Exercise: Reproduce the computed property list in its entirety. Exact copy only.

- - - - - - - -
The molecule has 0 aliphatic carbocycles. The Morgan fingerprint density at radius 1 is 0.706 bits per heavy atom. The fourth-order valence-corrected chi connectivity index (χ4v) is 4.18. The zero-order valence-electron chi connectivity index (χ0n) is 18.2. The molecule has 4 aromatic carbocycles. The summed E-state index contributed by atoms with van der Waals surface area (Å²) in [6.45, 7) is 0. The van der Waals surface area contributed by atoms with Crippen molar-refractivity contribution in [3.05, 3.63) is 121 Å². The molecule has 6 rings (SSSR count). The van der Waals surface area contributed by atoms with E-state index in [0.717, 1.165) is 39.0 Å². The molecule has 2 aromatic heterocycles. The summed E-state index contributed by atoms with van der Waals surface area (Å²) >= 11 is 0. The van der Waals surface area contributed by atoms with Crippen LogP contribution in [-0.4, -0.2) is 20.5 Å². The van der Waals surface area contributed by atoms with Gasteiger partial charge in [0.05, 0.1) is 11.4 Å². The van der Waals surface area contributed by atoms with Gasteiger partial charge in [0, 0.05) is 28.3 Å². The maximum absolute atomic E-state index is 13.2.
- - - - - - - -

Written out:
The molecule has 0 aliphatic carbocycles. The Morgan fingerprint density at radius 1 is 0.706 bits per heavy atom. The fourth-order valence-corrected chi connectivity index (χ4v) is 4.18. The zero-order valence-electron chi connectivity index (χ0n) is 18.2. The molecule has 4 aromatic carbocycles. The summed E-state index contributed by atoms with van der Waals surface area (Å²) in [6.45, 7) is 0. The van der Waals surface area contributed by atoms with Crippen molar-refractivity contribution in [3.05, 3.63) is 121 Å². The molecule has 6 rings (SSSR count). The van der Waals surface area contributed by atoms with E-state index in [0.717, 1.165) is 39.0 Å². The molecule has 2 aromatic heterocycles. The summed E-state index contributed by atoms with van der Waals surface area (Å²) >= 11 is 0. The van der Waals surface area contributed by atoms with Crippen LogP contribution in [-0.4, -0.2) is 20.5 Å². The van der Waals surface area contributed by atoms with Gasteiger partial charge in [0.05, 0.1) is 11.4 Å². The van der Waals surface area contributed by atoms with Gasteiger partial charge in [0, 0.05) is 28.3 Å². The maximum absolute atomic E-state index is 13.2.